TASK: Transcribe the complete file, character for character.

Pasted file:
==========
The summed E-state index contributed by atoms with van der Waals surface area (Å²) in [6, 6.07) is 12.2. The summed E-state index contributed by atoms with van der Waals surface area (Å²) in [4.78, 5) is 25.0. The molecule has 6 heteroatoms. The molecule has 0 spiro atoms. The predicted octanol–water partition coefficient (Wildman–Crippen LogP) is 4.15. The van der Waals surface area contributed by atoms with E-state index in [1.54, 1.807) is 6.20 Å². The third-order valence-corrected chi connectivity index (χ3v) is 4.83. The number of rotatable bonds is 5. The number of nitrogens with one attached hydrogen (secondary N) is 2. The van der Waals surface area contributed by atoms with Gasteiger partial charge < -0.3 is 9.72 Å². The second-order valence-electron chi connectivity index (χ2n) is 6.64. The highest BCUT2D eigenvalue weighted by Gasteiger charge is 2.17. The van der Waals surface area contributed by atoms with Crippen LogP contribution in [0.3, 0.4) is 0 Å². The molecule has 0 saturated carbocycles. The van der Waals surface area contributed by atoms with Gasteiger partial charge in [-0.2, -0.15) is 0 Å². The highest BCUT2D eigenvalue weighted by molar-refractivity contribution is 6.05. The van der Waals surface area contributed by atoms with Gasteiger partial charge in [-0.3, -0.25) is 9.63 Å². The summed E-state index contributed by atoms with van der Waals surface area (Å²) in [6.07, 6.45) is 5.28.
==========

The summed E-state index contributed by atoms with van der Waals surface area (Å²) in [6, 6.07) is 12.2. The summed E-state index contributed by atoms with van der Waals surface area (Å²) in [4.78, 5) is 25.0. The molecule has 6 heteroatoms. The molecule has 0 spiro atoms. The predicted octanol–water partition coefficient (Wildman–Crippen LogP) is 4.15. The van der Waals surface area contributed by atoms with E-state index in [1.54, 1.807) is 6.20 Å². The third-order valence-corrected chi connectivity index (χ3v) is 4.83. The number of rotatable bonds is 5. The number of nitrogens with one attached hydrogen (secondary N) is 2. The van der Waals surface area contributed by atoms with Gasteiger partial charge < -0.3 is 9.72 Å². The second-order valence-electron chi connectivity index (χ2n) is 6.64. The highest BCUT2D eigenvalue weighted by Gasteiger charge is 2.17. The van der Waals surface area contributed by atoms with Crippen LogP contribution in [0.3, 0.4) is 0 Å². The molecule has 0 saturated carbocycles. The van der Waals surface area contributed by atoms with Gasteiger partial charge in [-0.2, -0.15) is 0 Å². The highest BCUT2D eigenvalue weighted by molar-refractivity contribution is 6.05. The van der Waals surface area contributed by atoms with Gasteiger partial charge in [-0.3, -0.25) is 9.63 Å². The summed E-state index contributed by atoms with van der Waals surface area (Å²) in [6.07, 6.45) is 5.28.